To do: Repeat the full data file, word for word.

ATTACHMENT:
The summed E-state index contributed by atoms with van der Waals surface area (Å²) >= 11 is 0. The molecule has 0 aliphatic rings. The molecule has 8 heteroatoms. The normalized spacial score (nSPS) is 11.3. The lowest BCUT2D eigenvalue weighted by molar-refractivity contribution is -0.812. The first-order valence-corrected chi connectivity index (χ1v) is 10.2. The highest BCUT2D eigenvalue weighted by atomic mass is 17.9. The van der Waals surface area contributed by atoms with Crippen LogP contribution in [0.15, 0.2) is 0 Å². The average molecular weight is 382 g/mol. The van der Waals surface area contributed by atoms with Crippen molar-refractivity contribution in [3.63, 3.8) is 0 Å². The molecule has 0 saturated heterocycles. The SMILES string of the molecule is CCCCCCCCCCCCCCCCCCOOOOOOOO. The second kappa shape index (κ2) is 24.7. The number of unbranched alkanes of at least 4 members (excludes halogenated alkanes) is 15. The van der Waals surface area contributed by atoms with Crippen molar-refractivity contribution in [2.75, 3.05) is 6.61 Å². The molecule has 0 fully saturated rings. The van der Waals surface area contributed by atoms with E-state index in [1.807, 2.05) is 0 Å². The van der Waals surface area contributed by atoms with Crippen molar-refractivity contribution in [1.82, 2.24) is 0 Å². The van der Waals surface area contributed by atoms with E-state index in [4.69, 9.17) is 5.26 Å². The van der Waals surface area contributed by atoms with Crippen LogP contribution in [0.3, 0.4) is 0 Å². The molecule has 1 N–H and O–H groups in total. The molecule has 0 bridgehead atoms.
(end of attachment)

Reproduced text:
The summed E-state index contributed by atoms with van der Waals surface area (Å²) >= 11 is 0. The molecule has 0 aliphatic rings. The molecule has 8 heteroatoms. The normalized spacial score (nSPS) is 11.3. The lowest BCUT2D eigenvalue weighted by molar-refractivity contribution is -0.812. The first-order valence-corrected chi connectivity index (χ1v) is 10.2. The highest BCUT2D eigenvalue weighted by atomic mass is 17.9. The van der Waals surface area contributed by atoms with Crippen LogP contribution in [0.15, 0.2) is 0 Å². The average molecular weight is 382 g/mol. The van der Waals surface area contributed by atoms with Crippen molar-refractivity contribution in [3.63, 3.8) is 0 Å². The molecule has 0 saturated heterocycles. The SMILES string of the molecule is CCCCCCCCCCCCCCCCCCOOOOOOOO. The second kappa shape index (κ2) is 24.7. The number of unbranched alkanes of at least 4 members (excludes halogenated alkanes) is 15. The van der Waals surface area contributed by atoms with Crippen molar-refractivity contribution in [2.75, 3.05) is 6.61 Å². The molecule has 0 fully saturated rings. The van der Waals surface area contributed by atoms with E-state index in [1.807, 2.05) is 0 Å². The van der Waals surface area contributed by atoms with Crippen molar-refractivity contribution in [1.82, 2.24) is 0 Å². The van der Waals surface area contributed by atoms with E-state index in [4.69, 9.17) is 5.26 Å². The van der Waals surface area contributed by atoms with Crippen LogP contribution in [0.3, 0.4) is 0 Å². The molecule has 1 N–H and O–H groups in total. The molecule has 0 bridgehead atoms.